My RA Story: personal accounts of living with rheumatoid arthritis

My RA Story: personal accounts of living with rheumatoid arthritis

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‘I lost myself in those first few years after my diagnosis. I was nervous, frightened and overwhelmed. I hated not being able to go for a walk with my kids. I hated being utterly exhausted all the time. I felt old, miserable, crippled and useless…

                For a while RA shattered my confidence in life and made me wary of the future. But I think it’s vital that I learn something from this experience. I’ve accepted it and that has been a huge help. I’ve stopped asking how this happened and started asking what can I do to live the best life possible?’


– Sinéad Moriarty from the introduction


Rheumatoid arthritis (RA) is an autoimmune disease in which the body’s immune system – which normally protects its health by attacking foreign substances like bacteria and viruses – mistakenly attacks the joints.


Some 2,000 people are diagnosed with RA in Ireland each year; three in four are of working age. In total, RA affects 45,000 people in this country. For someone newly diagnosed with RA, coming to terms with the news can seem overwhelming. While there may be relief in being able to name what is wrong, there is also acknowledgement that this is a chronic life-long condition, for which there is no cure.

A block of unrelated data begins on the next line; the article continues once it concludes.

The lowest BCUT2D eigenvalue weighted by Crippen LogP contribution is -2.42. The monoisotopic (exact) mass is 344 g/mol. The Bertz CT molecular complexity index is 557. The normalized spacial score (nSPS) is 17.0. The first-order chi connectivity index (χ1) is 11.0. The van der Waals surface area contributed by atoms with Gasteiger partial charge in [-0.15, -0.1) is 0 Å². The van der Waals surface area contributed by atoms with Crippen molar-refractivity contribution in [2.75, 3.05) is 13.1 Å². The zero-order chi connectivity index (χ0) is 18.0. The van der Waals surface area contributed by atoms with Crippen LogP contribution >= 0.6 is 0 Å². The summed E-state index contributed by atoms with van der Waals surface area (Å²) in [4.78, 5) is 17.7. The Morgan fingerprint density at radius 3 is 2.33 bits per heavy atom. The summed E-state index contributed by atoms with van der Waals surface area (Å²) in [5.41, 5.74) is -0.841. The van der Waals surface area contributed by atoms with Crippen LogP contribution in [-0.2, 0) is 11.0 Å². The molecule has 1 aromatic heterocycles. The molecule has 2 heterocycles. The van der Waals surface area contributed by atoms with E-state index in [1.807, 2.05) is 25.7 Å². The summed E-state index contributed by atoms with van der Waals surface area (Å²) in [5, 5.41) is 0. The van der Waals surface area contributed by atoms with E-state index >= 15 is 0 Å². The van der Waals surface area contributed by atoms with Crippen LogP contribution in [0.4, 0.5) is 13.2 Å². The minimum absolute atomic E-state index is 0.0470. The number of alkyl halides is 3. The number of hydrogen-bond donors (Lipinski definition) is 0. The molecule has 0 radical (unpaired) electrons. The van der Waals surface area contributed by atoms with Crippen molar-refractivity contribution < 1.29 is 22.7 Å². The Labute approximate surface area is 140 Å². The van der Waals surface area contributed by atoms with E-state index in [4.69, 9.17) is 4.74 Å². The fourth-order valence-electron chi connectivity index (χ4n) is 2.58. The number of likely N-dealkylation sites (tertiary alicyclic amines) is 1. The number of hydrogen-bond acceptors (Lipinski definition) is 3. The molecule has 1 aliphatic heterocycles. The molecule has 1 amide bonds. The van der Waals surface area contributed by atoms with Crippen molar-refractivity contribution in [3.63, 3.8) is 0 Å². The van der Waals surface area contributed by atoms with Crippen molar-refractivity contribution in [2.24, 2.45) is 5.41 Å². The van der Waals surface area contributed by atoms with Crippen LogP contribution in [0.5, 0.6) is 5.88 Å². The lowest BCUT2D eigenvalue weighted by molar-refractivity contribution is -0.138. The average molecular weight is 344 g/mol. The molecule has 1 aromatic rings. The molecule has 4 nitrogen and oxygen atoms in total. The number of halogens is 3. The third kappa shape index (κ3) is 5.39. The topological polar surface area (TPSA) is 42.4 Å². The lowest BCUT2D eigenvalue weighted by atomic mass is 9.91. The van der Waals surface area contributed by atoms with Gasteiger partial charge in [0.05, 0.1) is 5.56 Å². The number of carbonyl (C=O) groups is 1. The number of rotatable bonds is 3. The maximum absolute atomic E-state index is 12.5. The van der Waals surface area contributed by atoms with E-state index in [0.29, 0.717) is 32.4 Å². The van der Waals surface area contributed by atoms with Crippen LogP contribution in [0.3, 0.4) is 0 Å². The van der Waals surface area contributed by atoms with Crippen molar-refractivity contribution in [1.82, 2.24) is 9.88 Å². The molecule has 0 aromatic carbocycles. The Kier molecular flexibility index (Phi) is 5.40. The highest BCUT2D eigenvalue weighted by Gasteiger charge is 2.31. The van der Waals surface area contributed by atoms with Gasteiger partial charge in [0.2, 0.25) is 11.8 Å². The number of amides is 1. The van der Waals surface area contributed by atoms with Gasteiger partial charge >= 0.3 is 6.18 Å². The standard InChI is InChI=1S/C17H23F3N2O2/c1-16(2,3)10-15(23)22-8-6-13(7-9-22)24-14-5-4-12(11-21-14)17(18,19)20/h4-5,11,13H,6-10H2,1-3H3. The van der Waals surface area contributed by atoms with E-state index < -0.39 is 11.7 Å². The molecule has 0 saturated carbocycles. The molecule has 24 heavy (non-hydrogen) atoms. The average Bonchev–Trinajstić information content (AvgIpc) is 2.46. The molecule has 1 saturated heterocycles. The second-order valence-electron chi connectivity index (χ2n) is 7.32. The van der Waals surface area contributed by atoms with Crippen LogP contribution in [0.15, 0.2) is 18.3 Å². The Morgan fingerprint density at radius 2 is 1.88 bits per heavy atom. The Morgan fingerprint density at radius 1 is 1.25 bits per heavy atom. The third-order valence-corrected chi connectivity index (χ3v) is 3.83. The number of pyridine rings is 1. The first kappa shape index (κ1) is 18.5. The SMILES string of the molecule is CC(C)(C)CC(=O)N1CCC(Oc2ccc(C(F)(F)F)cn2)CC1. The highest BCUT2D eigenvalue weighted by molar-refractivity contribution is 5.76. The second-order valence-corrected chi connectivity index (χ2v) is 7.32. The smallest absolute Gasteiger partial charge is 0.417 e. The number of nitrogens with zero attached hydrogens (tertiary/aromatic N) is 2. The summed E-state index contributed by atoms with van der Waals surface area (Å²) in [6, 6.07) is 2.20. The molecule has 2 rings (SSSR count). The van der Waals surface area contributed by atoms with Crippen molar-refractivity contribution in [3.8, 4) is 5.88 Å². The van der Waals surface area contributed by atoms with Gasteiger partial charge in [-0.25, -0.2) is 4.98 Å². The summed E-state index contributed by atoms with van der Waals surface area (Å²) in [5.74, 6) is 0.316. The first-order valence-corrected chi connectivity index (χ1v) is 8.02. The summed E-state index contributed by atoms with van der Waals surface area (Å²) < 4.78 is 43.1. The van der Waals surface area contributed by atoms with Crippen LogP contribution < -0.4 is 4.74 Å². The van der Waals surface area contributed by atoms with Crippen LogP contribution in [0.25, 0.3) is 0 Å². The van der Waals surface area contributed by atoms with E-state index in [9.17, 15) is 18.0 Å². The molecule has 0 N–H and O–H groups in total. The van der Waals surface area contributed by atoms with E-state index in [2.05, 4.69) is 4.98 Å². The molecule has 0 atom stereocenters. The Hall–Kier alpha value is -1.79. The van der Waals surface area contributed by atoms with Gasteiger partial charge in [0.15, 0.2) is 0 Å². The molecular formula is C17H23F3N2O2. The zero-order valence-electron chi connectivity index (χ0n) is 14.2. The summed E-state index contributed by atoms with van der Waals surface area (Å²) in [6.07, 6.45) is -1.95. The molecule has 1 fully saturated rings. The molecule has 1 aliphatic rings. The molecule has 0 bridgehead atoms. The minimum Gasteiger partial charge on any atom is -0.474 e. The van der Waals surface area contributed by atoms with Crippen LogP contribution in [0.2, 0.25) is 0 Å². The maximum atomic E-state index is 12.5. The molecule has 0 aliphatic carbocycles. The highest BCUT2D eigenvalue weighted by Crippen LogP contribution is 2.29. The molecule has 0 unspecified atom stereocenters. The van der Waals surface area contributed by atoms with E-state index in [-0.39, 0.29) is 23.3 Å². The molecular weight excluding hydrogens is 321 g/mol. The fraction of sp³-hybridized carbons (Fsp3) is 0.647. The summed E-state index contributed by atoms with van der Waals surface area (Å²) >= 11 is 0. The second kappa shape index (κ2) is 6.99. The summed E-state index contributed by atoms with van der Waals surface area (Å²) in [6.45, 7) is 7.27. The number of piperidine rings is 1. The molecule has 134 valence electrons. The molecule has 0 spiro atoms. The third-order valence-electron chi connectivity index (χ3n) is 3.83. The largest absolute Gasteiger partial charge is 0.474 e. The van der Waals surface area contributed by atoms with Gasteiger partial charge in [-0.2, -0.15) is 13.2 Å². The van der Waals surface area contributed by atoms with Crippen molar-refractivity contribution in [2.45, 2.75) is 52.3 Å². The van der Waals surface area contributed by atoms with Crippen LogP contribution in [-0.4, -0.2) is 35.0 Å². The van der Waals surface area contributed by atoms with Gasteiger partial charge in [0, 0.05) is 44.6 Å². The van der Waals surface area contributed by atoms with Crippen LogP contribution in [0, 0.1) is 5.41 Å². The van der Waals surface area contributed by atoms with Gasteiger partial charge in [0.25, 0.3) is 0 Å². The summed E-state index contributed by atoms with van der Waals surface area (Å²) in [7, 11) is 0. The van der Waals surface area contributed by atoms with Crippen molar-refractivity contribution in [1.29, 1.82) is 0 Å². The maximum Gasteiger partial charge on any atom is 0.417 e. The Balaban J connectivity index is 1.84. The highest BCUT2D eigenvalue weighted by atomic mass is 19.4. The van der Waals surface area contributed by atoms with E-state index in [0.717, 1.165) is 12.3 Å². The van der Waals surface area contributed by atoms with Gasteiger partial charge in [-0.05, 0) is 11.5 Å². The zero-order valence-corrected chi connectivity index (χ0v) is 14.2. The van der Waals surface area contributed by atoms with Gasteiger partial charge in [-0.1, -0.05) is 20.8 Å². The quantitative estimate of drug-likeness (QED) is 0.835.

My RA Story is a powerful collection of accounts by people living with RA of the impact of this disease on their lives. The contributors write about the physical and emotional impact of the condition – the pain, fatigue, despair and depression that it has brought. Lives, careers and families are often irrevocably changed as a result. It is not all grim, however, because in coming to terms with this condition people learn how to deal with adversity, they become more present in their own lives, learn what is important, they find hope.


This book is about giving people hope – especially to those who are newly diagnosed with the condition, and uncertain and fearful of what the future holds.


All proceeds from the sale of this book go to Arthritis Ireland (registered charity no. 20011123)